- Uncover the anger: Explore different points of views of what led someone to act in a particular way. Through self-awareness and understanding, we learn how the wrongdoing has affected our lives — facing our anger helps us move on.
- Decide to forgive: View things as less personal — you forgive the person, not the act. Making an explicit commitment to forgive others requires courage. But it’s the first step toward moving on.
- Reframe the emotions: Reframe your view of the offender. Once again, you are not condoning or justifying — you want to release yourself from the emotional prison. We transcend our pain by turning an offense into a lesson that helps the entire team grow.
A culture of forgiveness is contagious.
Everyone in the team can sense when no one trusts each other. Conversely, people will notice when they start forgiving each other.
Give your colleagues the benefit of the doubt. Understand their real motive. Most of us never see ourselves behaving in a way that’s unacceptable — but we see others when they do so.
7 ways to practice forgiveness in the workplace
A proactive approach to forgiveness is always more effective. However, if your team or organization is suffering from toxic behaviors, you might need a more structured intervention.
1. Model forgiveness:
Whether you are a team leader or member, your behavior matters. Promoting forgiveness start with you — embrace being vulnerable. Take responsibility for your mistakes. Be forgiving of yourself and others. Let transparency and personal accountability inspire growth, not blame.
2. Create a safe space:
Create the right environment for your colleagues to feel safe — avoid attacking those who make mistakes. Provide opportunities for candid conversation — let people own and overcome their mishaps.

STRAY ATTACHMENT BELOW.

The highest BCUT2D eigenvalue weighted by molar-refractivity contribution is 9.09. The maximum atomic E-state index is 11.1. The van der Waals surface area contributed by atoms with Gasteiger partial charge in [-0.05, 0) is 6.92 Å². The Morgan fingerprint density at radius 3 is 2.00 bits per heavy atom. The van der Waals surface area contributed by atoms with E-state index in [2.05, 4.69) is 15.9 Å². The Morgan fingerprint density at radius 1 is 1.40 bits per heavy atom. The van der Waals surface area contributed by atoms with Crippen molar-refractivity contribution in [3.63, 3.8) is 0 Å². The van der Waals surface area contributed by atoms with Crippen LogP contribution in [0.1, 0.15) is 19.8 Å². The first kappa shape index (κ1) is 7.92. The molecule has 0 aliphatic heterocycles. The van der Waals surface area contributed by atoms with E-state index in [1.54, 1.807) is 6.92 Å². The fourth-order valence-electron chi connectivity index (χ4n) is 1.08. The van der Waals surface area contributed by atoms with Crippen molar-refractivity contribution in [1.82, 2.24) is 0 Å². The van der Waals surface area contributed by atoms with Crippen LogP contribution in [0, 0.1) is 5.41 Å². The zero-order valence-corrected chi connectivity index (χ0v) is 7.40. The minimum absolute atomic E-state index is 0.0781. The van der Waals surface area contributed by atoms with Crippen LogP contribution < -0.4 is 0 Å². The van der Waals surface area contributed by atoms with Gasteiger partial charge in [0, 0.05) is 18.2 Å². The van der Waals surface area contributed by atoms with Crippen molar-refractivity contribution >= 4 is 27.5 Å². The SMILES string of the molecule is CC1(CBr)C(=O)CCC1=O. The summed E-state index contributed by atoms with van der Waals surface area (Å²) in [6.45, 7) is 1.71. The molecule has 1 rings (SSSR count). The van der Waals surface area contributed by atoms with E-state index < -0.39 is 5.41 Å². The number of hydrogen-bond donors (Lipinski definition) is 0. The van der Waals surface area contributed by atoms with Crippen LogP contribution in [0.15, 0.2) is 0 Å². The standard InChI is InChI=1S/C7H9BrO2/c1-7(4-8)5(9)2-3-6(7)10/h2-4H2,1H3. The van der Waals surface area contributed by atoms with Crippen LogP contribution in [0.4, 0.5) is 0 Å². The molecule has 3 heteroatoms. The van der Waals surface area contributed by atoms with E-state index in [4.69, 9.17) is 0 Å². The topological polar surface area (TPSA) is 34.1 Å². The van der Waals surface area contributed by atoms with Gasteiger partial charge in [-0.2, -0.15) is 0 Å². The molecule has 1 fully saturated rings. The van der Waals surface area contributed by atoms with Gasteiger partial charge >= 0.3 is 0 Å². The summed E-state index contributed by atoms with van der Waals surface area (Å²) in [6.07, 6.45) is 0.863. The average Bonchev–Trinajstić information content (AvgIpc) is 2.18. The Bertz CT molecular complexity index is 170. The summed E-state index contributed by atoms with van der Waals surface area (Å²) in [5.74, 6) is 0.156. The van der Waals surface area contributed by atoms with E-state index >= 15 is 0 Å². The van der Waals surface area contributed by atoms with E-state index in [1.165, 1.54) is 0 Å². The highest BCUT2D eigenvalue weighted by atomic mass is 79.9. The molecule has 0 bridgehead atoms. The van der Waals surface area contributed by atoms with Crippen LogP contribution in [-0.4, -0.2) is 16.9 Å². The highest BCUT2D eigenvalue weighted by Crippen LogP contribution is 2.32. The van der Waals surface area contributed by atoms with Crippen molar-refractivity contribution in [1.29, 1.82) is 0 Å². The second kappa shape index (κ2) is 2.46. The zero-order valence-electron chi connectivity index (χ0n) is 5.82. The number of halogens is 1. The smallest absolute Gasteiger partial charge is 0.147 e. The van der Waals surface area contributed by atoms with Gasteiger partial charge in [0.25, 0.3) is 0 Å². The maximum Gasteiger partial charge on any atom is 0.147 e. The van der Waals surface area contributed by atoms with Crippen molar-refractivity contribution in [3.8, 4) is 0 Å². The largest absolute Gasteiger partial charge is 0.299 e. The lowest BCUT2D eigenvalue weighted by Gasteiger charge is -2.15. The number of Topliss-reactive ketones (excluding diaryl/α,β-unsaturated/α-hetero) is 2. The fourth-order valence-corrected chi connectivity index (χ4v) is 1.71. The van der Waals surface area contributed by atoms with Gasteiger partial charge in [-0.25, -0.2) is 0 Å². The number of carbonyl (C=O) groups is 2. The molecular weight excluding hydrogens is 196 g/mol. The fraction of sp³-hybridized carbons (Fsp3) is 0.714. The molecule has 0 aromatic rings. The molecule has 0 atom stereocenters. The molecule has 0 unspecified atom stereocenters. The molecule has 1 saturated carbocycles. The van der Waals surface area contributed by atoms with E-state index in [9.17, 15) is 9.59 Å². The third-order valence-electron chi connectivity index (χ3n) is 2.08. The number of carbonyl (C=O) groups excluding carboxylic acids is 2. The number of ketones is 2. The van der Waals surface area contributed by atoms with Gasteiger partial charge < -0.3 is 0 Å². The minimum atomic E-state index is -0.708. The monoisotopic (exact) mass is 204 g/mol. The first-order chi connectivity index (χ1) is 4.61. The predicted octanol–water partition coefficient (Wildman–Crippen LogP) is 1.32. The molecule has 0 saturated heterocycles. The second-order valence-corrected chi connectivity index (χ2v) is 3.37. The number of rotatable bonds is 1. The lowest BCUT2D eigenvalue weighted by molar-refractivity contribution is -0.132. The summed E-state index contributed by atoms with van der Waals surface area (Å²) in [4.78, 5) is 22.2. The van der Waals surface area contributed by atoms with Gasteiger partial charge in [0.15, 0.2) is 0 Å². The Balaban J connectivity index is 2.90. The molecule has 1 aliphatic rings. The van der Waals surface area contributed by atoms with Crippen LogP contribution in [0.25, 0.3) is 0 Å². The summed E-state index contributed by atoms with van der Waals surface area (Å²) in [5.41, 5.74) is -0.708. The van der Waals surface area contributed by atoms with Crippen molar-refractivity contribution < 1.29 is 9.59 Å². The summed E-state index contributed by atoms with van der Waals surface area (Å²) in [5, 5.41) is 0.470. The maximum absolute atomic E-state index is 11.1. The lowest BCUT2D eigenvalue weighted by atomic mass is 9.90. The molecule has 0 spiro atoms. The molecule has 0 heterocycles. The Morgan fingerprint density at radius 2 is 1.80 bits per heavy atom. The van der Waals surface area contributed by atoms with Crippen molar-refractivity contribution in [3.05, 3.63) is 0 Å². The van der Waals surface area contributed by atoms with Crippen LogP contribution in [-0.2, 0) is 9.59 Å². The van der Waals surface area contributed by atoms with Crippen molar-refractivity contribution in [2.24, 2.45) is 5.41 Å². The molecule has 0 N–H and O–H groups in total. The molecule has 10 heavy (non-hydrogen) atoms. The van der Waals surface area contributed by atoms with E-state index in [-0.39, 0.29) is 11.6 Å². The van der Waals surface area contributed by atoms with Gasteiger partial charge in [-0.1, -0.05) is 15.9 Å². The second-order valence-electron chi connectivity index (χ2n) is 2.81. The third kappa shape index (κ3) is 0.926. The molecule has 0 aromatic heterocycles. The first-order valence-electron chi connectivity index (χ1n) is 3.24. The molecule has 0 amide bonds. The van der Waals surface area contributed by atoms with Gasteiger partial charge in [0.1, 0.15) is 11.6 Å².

If someone caused you harm, give them the chance to apologize and improve their behavior. Empathetic listening and kindness have a great ROI.
3. Celebrate mistakes:
Mistakes are a necessary component of innovation. Unfortunately, many companies have a hard time accepting their employees are human — they expect everyone to be flawless.
To succeed in a fast-changing world, experimentation is essential. Don’t judge people because they make mistakes, coach them to learn from them. Leaders make mistakes all the time; great leaders turn mistakes into a lesson.
4. Acknowledge anger and resentment:
Forgiving is not easy. Recognize it does not occur quickly. Allow time for grieving — let people move from uncovering anger to reframing their emotions.
That the offender feels sorry is not enough. Most people have difficulty forgiving — they want justice. It takes time to overcome one’s feeling and acknowledge that forgiveness doesn’t mean condoning.
5. Conduct interventions:
When things are out of hands, you might need outside help to address conflict and forgiveness. Expert coaching and a structured program can stop the bleeding and promote understanding.
Multiple studies show that interventions are very effective to train people to forgive.
6. Develop a cleansing ritual:
Rituals are perfect to close a chapter — both literally and metaphorically. Hold a ‘funeral’ to memorialize victims or to bury resentment. Ask people to write down all the behaviors they want to get rid of and then burn them in the ‘cleansing fire.’
Rituals are a powerful way to unite a team through a shared behavior. They invite teams to start over from a clean slate. In my experience, they never go wrong.
7. Rebuild the coalition:
To turn foes into allies takes times. The path to recovery requires acknowledging what’s working — shift the focus from the negative to the positive.
Rebuild trust by encouraging people to work on a common task or by practicing giving. Find ways for offenders to serve others. Create a space for emotional reparation by building on the positive. The Appreciative Inquiry method is based on the premise that every team has things that work already — positive stories boost confidence.
- Unforgiveness fuels toxic organizational cultures.
- Forgiving leaders encourage innovation and risk-taking.
- Forgiveness does not mean condoning or accepting bad behavior as I wrote here.
- A culture of forgiveness promotes self-awareness, vulnerability, and empathy — it promotes experimentation, not perfectionism.
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This article first appeared on Medium.